The likely outcome, according to industry contacts with knowledge of BT's plans, is that PBT will be used for a specific number of services and applications, but that it likely won't dominate the carrier's packet transport plans as much as previously envisaged.

If that is the outcome, it would be disappointing news for Nortel, PBT's chief tub-thumper, and a relief for the trio of MPLS equipment vendors involved in 21CN -- Alcatel-Lucent (NYSE: ALU), Cisco Systems Inc. (Nasdaq: CSCO), and Juniper Networks Inc. (NYSE: JNPR) -- which, to varying degrees, have been campaigning against PBT for the past two years. (See AlcaLu's Alwan: PBT Will Lose Its Shine , AlcaLu: PBT Is Peripheral, and Vendors Clash Over PBT.)

— Ray Le Maistre, International News Editor, Light Reading

abashford 12/5/2012 | 3:43:00 PM
re: BT Reconsiders PBT Plans "Why we still need PBT? we need PBT is because some vendor want to show off the technology. the senior management team want to show themself, how clever they are! "

douaibei, that is just inflammatory garbage.

PBB/PBB-TE was created because there are serious challenges scaling MPLS (originally an Enterprise technology) to the carrier environment, otherwise why was there an effort to create a T-MPLS standard that recent got sunk?

Yes, PBB/PBB-TE isn't as long in the tooth as MPLS, but there is a fundamental benefit to simply carrying IP over Ethernet instead of IP-over-Ethernet-over-IP-over-Ethernet (PWE over MPLS). Many carriers are asking for it after their MPLS networks ran into scaling challenges.

douaibei 12/5/2012 | 3:43:00 PM
re: BT Reconsiders PBT Plans BT has been a hugh research organization seeking the latest technology and aggressive plan did attract the spotlight from the world.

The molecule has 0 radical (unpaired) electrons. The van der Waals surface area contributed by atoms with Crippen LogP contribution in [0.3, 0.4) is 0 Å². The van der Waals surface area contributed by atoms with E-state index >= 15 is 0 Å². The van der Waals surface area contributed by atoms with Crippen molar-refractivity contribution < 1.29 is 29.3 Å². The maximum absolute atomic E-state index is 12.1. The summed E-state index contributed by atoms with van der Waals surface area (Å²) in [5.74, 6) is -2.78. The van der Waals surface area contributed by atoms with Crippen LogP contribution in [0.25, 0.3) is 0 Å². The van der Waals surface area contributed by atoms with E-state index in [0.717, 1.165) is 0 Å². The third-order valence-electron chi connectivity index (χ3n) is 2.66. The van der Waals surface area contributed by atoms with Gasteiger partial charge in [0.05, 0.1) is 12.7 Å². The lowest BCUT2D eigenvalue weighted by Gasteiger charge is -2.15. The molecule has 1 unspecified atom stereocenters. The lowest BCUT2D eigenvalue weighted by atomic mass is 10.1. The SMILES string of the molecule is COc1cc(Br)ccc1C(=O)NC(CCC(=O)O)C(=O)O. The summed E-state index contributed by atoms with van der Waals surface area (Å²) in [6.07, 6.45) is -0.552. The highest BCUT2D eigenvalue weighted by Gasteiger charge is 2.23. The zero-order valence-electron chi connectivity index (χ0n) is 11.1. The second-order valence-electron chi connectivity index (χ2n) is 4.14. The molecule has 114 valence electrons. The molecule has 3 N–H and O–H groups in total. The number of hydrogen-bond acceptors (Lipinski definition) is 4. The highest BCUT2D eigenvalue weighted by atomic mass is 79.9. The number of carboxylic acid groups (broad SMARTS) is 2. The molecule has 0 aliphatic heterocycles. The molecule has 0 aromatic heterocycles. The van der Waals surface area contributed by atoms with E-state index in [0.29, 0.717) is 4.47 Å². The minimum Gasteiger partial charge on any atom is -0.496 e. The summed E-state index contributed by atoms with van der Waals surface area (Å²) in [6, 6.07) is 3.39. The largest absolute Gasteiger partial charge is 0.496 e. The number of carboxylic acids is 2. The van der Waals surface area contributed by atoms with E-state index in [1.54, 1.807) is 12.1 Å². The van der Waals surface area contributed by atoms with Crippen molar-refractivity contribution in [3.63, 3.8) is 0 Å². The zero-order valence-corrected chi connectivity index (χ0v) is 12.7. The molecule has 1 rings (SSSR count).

However the PBT still not mature and the standards pending to closure. Compare MPLS there is much work to do regarding the provisioning and management. and The PBT system can be very complicated if it want to achieve the claimed benefits: operation, provisioning. MPLS has been "quite mature" and there is evolving path to support more service and simplify the architecture.

Why we still need PBT? we need PBT is because some vendor want to show off the technology. the senior management team want to show themself, how clever they are!

We do need a technology to simplify the operation and prepare the coming challenge, but should we optimize the old MPLs technology and try to find a way out? or should we develop something else?

We will not have clear answer, but "Old technology" can probobaly fix the challenge of the future and its cost less.

We live in a world of making money with proper technology not best technology.

SolitonWave 12/5/2012 | 3:42:59 PM
re: BT Reconsiders PBT Plans Well, there is always a limit to what even the Marketing campaign can do for you. Nortel was very good on promoting PBT. Looking closer into the technical details it has been evident for quite some time that it does not offer any significant advantage over MPLS. At the end of the day PBT will have to prove in the field. Reality check.
litereading 12/5/2012 | 3:42:59 PM
re: BT Reconsiders PBT Plans "...but "Old technology" can probobaly (sp) fix the challenge of the future and its cost less."

Good point - like, why did we need IP when we had good o'l TDM. You would think this whole industry of telecom is all about technology. And we need to protect those MPLS vendor's margins, don't we?

Got to go, my neighbor needs to use the party line. Bye.
fiber_r_us 12/5/2012 | 3:42:45 PM
re: BT Reconsiders PBT Plans ... sound of crickets ...